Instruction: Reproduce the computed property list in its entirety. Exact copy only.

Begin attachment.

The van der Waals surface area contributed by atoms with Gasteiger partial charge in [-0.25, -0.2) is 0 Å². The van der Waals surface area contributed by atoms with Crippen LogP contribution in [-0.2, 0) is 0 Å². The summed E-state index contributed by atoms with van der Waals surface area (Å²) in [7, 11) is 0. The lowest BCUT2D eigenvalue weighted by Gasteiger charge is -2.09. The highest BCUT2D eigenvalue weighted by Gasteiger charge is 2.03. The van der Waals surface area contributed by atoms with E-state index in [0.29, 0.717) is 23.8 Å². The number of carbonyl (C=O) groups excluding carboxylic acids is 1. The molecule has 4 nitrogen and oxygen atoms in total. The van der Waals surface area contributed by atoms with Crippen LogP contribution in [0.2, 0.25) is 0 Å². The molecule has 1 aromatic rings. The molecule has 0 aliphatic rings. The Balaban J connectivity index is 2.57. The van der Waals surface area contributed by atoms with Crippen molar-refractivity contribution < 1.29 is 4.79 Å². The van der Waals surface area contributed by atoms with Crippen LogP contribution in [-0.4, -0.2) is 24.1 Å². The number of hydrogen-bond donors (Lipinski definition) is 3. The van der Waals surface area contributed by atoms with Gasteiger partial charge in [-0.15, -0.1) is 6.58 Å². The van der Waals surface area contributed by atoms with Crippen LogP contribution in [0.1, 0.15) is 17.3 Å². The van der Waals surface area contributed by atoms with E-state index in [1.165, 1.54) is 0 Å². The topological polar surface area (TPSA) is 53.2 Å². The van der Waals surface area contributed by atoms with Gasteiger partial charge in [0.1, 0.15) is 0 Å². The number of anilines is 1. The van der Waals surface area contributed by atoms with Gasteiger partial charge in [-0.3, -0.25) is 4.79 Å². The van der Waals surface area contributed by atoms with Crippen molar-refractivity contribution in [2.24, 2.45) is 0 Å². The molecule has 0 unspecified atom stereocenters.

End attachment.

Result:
The van der Waals surface area contributed by atoms with Gasteiger partial charge in [-0.25, -0.2) is 0 Å². The van der Waals surface area contributed by atoms with Crippen LogP contribution in [-0.2, 0) is 0 Å². The summed E-state index contributed by atoms with van der Waals surface area (Å²) in [7, 11) is 0. The lowest BCUT2D eigenvalue weighted by Gasteiger charge is -2.09. The highest BCUT2D eigenvalue weighted by Gasteiger charge is 2.03. The van der Waals surface area contributed by atoms with E-state index in [0.29, 0.717) is 23.8 Å². The number of carbonyl (C=O) groups excluding carboxylic acids is 1. The molecule has 4 nitrogen and oxygen atoms in total. The van der Waals surface area contributed by atoms with Crippen LogP contribution in [0.2, 0.25) is 0 Å². The molecule has 1 aromatic rings. The molecule has 0 aliphatic rings. The Balaban J connectivity index is 2.57. The van der Waals surface area contributed by atoms with Crippen molar-refractivity contribution < 1.29 is 4.79 Å². The van der Waals surface area contributed by atoms with Crippen LogP contribution in [-0.4, -0.2) is 24.1 Å². The number of hydrogen-bond donors (Lipinski definition) is 3. The van der Waals surface area contributed by atoms with Gasteiger partial charge in [-0.15, -0.1) is 6.58 Å². The van der Waals surface area contributed by atoms with Crippen LogP contribution in [0.1, 0.15) is 17.3 Å². The van der Waals surface area contributed by atoms with E-state index in [1.165, 1.54) is 0 Å². The topological polar surface area (TPSA) is 53.2 Å². The van der Waals surface area contributed by atoms with Gasteiger partial charge in [0.1, 0.15) is 0 Å². The number of anilines is 1. The van der Waals surface area contributed by atoms with Gasteiger partial charge in [-0.3, -0.25) is 4.79 Å². The van der Waals surface area contributed by atoms with Crippen molar-refractivity contribution in [2.24, 2.45) is 0 Å². The molecule has 0 unspecified atom stereocenters.